The mainstream media are reporting that Robin Williams had no drugs in his system when he died, but what they mean is no ‘illegal drugs’. He did have two anti-depressant’s in his system, these are legal drugs, and they can often be worse than street drugs because the (side) effects are not as well known by the public. SSRI’s do have a narcotic-like effect, and they can cause all sorts of problems, from inducing self harm, mania, akathisia, suicidal ideation, aggression, homicidal thoughts etc… Anyone on them long-term is asking for trouble…but even short term they can cause all sorts of nasty side effects….
So what were the two anti-depressant’s in his system, what doses were they? And how long was he on them? I think Robin’s family deserve to know the truth about the dangers of anti-depressant’s…
It seems that some news sites are reporting the name of one of the anti-depressant’s – Seroquel-
“When authorities found Robin’s body … they saw a closed bottle of Seroquel, a drug that treats schizophrenia, bipolar disorders and depression. It was prescribed a week before he died.”
What was the other one?
What dose was he on, and how many psychiatric drugs had he been taking over the years?
This news site is reporting, both Seroquel (an A-typical anti-psychotic and mirtazapine (Remeron Zispin)
“In general, some antidepressants, especially SSRIs, can paradoxically exacerbate some peoples’ depression or anxiety or cause suicidal ideation. Despite its sedating action, mirtazapine is also believed to be capable of this, and for this reason in the United States and certain other countries it carries a black box label warning of these potential effects.”
There is an emerging controversy regarding quetiapine fatalities. The deaths of at least six U.S. military veterans who were given drug cocktails including quetiapine have been attributed to its inclusion by military doctors to treat PTSD. Approximately 10,000 lawsuits against AstraZeneca for problems ranging from slurred speech and chronic insomnia to death have been filed by individuals from civilian populations.
Some have argued that additional somatic and psychiatric symptoms associated with dopaminergic super-sensitivity, including dyskinesia and acute psychosis, are common features of withdrawal in individuals treated with neuroleptics. This has led some to suggest that the withdrawal process might itself be psychosis-mimetic, producing psychotic-like symptoms even in previously healthy patients, indicating a possible pharmacological origin of mental illness in a yet unknown percentage of patients currently and previously treated with antipsychotics. This question is unresolved, and remains a highly controversial issue among professionals in the medical and mental health communities, as well the public.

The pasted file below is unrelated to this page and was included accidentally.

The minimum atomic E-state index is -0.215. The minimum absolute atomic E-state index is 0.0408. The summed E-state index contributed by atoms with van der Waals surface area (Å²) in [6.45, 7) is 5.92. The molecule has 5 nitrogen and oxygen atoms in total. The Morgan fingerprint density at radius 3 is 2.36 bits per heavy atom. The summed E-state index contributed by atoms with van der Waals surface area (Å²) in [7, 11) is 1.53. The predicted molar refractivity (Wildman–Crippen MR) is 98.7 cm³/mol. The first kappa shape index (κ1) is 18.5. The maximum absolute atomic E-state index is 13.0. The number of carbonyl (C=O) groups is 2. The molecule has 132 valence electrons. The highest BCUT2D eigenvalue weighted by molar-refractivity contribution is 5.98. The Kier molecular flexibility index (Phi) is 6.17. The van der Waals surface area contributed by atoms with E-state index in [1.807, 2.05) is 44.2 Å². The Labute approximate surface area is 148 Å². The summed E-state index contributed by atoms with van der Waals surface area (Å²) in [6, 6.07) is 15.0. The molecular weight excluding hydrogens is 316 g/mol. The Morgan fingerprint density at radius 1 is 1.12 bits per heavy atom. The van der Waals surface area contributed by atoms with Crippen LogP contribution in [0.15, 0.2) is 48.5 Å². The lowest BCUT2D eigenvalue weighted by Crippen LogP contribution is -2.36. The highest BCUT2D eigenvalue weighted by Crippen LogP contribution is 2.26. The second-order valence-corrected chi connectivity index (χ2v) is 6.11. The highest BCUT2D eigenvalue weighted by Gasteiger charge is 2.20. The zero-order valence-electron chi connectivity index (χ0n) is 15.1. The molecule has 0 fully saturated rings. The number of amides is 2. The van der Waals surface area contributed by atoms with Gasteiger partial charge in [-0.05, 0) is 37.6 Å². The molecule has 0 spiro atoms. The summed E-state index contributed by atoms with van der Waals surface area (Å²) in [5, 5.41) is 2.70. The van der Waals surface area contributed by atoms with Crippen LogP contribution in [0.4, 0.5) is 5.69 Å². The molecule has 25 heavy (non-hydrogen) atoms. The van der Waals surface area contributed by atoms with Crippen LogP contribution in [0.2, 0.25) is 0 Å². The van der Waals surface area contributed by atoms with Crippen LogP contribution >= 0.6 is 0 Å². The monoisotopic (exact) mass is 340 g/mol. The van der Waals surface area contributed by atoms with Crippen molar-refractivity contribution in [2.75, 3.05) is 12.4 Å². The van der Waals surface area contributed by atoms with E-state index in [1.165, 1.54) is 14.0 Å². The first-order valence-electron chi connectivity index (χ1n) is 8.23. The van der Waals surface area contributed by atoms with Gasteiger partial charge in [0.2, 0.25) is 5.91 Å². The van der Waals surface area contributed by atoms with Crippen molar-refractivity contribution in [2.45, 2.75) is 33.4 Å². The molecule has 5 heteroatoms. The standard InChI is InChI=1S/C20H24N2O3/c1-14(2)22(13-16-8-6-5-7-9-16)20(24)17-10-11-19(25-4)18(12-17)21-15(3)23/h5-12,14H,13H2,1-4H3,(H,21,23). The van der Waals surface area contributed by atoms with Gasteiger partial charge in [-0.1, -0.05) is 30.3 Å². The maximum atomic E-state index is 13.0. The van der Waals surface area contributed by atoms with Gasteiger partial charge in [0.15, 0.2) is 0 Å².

The first thing is that Robin was sober at the time of his death. The report stated that he only had four drugs in his system, two were anti-depressants and two were “caffeine compounds.”
However, the report also brought to light the fact that Robin was suffering from paranoia and apparently he …
“placed several wrist watches in a sock and gave them to someone because he was worried about their safe keeping.”
Stein: Anti-depressants Gave Me Suicidal Thoughts
Tonight’s Emmy Awards will feature a tribute to iconic comedian and actor Robin Williams, who recently committed suicide after a lifelong battle with depression.
Like Williams, actor Ben Stein told CBN News he also struggled with depression and thoughts of suicide.
It’s unclear whether Williams took anti-depressants. But Stein said those drugs played a dangerous role in his personal battle with depression. He said the closest he came to actually taking his own life were the times he was taking anti-depressants.
“The absolute worst I’ve ever felt in my entire life was under the influence of two drugs called Thorazine and Mellaril,” he said. “That was a long, long time ago, when they were supposed to make you feel better and yet, suicidal thoughts – they had the exact opposite effect and I really came close to death,” Stein told CBN Health and Science reporter Lorie Johnson.
“And then within the last several years, a drug called Wellbutrin, which is a well-known anti-depressant was prescribed to me and it actually worked quite well for about two weeks. And then I felt an overwhelming compulsion to commit suicide and I stopped taking it and it went away,” Stein said.
Stein said he has kept his depression and thoughts of suicide at bay through prayer, rest, and fresh air, and getting in a 12-step program.
“Unless there’s some gigantic breakthrough I’m unaware of, I would never think of touching anti-depressants again. That being said, if they work for other people, God bless ’em,” Stein said.